I have three dogs, and only one of them “tolerates” baths very well. So, it’s always an adventure when bath-time rolls around. (Given the chance, I just let them chase a ball into a lake to get a good cleaning). Peter Mason has some suggestions that might help.
All breeds of dog need to be groomed and bathed on a regular basis, no matter what the length of their coat. Most will enjoy being clean, you can see how playful they become after their grooming sessions, even if the actual bathing experience is not always easy. Your dog will love the fuss you make of it when it is well groomed, and a clean dog is much more fun to train than a dirty one.
Some dogs have coats that repel dirt and pollution effectively whilst others seem to positively attract it. The state of your dog’s coat will also depend greatly on the environment you live in, the dog’s exposure to dirt and the type of food it eats. The only golden rule about bathing frequency is; when your dog smells like a dog, he needs bathing!
The bathtub is the most practical place to bathe your dog. You will need hot and cold water to get the shampoo out of their coat, as well as a dog shower attachment for a faucet and a rubber mat to prevent slipping. You should start bathing your dog when still a puppy and easy to maneuver in and out of the tub. As they get bigger the dog should be able to climb in and out of the tub unaided, but you should encourage them by giving them a treat once they are in the bath and another once the bathing is finished. Teaching your dog to stand on command will help you to get them in and out of the tub. Although there are exceptions, most dogs will enjoy the attention of being bathed in the tub and the warm water should make them relaxed and calm.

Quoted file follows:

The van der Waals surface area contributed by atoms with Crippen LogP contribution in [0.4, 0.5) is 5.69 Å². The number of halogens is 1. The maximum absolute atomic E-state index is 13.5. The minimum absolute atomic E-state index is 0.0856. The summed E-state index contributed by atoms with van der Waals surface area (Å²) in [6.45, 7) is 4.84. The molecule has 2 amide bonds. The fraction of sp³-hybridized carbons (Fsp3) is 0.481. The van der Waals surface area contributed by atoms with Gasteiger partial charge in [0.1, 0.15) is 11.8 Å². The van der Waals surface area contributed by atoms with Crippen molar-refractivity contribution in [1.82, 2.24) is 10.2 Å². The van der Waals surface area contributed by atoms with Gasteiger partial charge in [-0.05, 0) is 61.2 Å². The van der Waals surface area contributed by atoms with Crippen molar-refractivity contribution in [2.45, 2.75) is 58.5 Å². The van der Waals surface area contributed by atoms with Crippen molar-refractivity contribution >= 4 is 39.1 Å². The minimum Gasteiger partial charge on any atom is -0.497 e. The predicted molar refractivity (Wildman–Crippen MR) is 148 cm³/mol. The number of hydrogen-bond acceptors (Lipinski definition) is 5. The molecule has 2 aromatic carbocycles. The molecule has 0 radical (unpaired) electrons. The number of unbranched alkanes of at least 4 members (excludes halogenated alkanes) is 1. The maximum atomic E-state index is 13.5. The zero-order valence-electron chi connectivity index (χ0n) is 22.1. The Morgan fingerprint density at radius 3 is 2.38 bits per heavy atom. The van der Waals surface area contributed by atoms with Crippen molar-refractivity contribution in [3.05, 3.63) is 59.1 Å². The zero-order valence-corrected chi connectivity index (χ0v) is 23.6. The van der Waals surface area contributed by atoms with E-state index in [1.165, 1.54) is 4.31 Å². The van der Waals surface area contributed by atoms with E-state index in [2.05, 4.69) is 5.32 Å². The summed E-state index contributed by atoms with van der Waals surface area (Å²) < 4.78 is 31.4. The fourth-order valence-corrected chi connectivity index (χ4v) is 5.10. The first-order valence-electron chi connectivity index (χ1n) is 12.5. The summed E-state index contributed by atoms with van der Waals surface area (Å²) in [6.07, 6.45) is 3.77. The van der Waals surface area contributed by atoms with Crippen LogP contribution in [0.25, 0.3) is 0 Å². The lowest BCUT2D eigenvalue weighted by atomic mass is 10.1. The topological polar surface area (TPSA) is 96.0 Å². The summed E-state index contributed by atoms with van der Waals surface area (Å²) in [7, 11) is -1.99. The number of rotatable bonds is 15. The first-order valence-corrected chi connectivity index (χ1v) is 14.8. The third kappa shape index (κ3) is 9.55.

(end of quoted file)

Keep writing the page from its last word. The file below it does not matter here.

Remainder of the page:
If you use full strength shampoo it will take a long time to rinse your dog and get all the soap out of their coat. Rinsing is easier and quicker if you use shampoo diluted with water. A mild herb shampoo that you would use for yourself is ideal. Giving your dog a final rinse in a solution of apple cider, vinegar and water will help to repel fleas and skin parasites. This will also avoid skin irritations by balancing the pH levels in the dog’s skin, and will leave them with a really shiny coat. Dry them thoroughly with a thick towel to absorb as much water as possible, or they will try to shake the water out of their coat when they get out of the bath.
If your dog is small, bathing him in the kitchen sink may cause less strain on your back. Alternatively you could use a washtub outside, which will prevent too much water on the floor in your house, but may not be practical in winter or if access to warm water is difficult.
About The Author: Concentrating on latest developments in cooking, Peter Mason writes almost entirely for http://www.kitchen-cabinets-tips.com . You can see his work over at http://www.kitchen-cabinets-tips.com/sinks.html and various other sources for kitchen sinks information.
Tip: It’s a good idea to stock up on bath products for your dog so you don’t run out right in the middle of a bath.